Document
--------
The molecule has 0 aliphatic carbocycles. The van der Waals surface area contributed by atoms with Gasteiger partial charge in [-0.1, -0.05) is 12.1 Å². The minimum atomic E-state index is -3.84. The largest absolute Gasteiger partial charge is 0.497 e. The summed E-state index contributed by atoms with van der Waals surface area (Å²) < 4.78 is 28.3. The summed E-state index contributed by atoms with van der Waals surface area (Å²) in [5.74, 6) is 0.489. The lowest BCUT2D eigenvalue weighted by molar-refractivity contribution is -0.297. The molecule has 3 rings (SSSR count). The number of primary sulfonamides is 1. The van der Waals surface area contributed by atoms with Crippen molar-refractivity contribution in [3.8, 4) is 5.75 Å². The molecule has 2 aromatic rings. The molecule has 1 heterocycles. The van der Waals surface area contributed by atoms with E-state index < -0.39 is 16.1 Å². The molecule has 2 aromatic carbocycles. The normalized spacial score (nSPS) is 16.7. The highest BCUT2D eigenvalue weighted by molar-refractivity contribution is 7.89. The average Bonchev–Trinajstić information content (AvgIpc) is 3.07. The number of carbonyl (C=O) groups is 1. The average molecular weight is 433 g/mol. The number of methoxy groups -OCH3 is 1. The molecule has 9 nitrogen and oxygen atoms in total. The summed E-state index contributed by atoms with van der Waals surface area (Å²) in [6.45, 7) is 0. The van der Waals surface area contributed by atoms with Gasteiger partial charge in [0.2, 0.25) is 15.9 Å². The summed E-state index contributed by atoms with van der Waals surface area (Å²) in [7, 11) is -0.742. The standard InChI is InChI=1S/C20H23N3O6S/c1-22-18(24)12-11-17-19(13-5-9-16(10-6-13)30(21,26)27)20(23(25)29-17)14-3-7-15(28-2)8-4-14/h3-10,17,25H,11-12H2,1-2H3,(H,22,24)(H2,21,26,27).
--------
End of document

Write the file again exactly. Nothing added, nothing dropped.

The molecule has 0 aliphatic carbocycles. The van der Waals surface area contributed by atoms with Gasteiger partial charge in [-0.1, -0.05) is 12.1 Å². The minimum atomic E-state index is -3.84. The largest absolute Gasteiger partial charge is 0.497 e. The summed E-state index contributed by atoms with van der Waals surface area (Å²) < 4.78 is 28.3. The summed E-state index contributed by atoms with van der Waals surface area (Å²) in [5.74, 6) is 0.489. The lowest BCUT2D eigenvalue weighted by molar-refractivity contribution is -0.297. The molecule has 3 rings (SSSR count). The number of primary sulfonamides is 1. The van der Waals surface area contributed by atoms with Crippen molar-refractivity contribution in [3.8, 4) is 5.75 Å². The molecule has 2 aromatic rings. The molecule has 1 heterocycles. The van der Waals surface area contributed by atoms with E-state index < -0.39 is 16.1 Å². The molecule has 2 aromatic carbocycles. The normalized spacial score (nSPS) is 16.7. The highest BCUT2D eigenvalue weighted by molar-refractivity contribution is 7.89. The average Bonchev–Trinajstić information content (AvgIpc) is 3.07. The number of carbonyl (C=O) groups is 1. The average molecular weight is 433 g/mol. The number of methoxy groups -OCH3 is 1. The molecule has 9 nitrogen and oxygen atoms in total. The summed E-state index contributed by atoms with van der Waals surface area (Å²) in [6.45, 7) is 0. The van der Waals surface area contributed by atoms with Gasteiger partial charge in [0.2, 0.25) is 15.9 Å². The summed E-state index contributed by atoms with van der Waals surface area (Å²) in [7, 11) is -0.742. The standard InChI is InChI=1S/C20H23N3O6S/c1-22-18(24)12-11-17-19(13-5-9-16(10-6-13)30(21,26)27)20(23(25)29-17)14-3-7-15(28-2)8-4-14/h3-10,17,25H,11-12H2,1-2H3,(H,22,24)(H2,21,26,27).